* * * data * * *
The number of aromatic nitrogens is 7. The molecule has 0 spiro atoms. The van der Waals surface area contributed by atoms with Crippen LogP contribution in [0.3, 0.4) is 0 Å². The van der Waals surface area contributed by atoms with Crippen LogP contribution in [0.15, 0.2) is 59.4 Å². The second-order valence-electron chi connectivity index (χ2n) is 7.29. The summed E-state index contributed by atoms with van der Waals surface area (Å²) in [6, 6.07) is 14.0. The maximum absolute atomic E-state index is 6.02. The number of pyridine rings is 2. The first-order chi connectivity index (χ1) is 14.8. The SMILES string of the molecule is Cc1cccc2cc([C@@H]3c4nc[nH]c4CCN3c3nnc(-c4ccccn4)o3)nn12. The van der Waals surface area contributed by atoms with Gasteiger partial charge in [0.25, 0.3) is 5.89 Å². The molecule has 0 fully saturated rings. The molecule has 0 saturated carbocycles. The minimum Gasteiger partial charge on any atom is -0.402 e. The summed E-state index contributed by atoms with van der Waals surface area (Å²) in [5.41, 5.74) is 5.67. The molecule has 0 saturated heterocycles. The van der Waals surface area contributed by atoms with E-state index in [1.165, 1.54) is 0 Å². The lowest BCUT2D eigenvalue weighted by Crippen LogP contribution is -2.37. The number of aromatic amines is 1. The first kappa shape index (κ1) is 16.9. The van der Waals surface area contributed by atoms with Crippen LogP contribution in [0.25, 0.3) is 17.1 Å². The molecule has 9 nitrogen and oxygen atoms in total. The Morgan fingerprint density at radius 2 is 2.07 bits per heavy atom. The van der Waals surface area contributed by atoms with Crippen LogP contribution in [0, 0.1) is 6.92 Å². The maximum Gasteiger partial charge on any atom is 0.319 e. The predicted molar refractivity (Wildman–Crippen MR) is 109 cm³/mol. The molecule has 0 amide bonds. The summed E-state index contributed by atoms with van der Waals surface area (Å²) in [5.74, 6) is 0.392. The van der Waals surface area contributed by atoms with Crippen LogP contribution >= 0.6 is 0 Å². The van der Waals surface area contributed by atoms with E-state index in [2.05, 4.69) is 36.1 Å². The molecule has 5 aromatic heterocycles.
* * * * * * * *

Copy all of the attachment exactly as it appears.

The number of aromatic nitrogens is 7. The molecule has 0 spiro atoms. The van der Waals surface area contributed by atoms with Crippen LogP contribution in [0.3, 0.4) is 0 Å². The van der Waals surface area contributed by atoms with Crippen LogP contribution in [0.15, 0.2) is 59.4 Å². The second-order valence-electron chi connectivity index (χ2n) is 7.29. The summed E-state index contributed by atoms with van der Waals surface area (Å²) in [6, 6.07) is 14.0. The maximum absolute atomic E-state index is 6.02. The number of pyridine rings is 2. The first-order chi connectivity index (χ1) is 14.8. The SMILES string of the molecule is Cc1cccc2cc([C@@H]3c4nc[nH]c4CCN3c3nnc(-c4ccccn4)o3)nn12. The van der Waals surface area contributed by atoms with Gasteiger partial charge in [0.25, 0.3) is 5.89 Å². The molecule has 0 fully saturated rings. The molecule has 0 saturated carbocycles. The minimum Gasteiger partial charge on any atom is -0.402 e. The summed E-state index contributed by atoms with van der Waals surface area (Å²) in [5.41, 5.74) is 5.67. The molecule has 0 saturated heterocycles. The van der Waals surface area contributed by atoms with E-state index in [1.165, 1.54) is 0 Å². The lowest BCUT2D eigenvalue weighted by Crippen LogP contribution is -2.37. The number of aromatic amines is 1. The first kappa shape index (κ1) is 16.9. The van der Waals surface area contributed by atoms with Crippen LogP contribution in [0.25, 0.3) is 17.1 Å². The molecule has 9 nitrogen and oxygen atoms in total. The Morgan fingerprint density at radius 2 is 2.07 bits per heavy atom. The van der Waals surface area contributed by atoms with Crippen LogP contribution in [0, 0.1) is 6.92 Å². The maximum Gasteiger partial charge on any atom is 0.319 e. The predicted molar refractivity (Wildman–Crippen MR) is 109 cm³/mol. The molecule has 0 amide bonds. The summed E-state index contributed by atoms with van der Waals surface area (Å²) in [5.74, 6) is 0.392. The van der Waals surface area contributed by atoms with Crippen LogP contribution >= 0.6 is 0 Å². The van der Waals surface area contributed by atoms with E-state index in [2.05, 4.69) is 36.1 Å². The molecule has 5 aromatic heterocycles.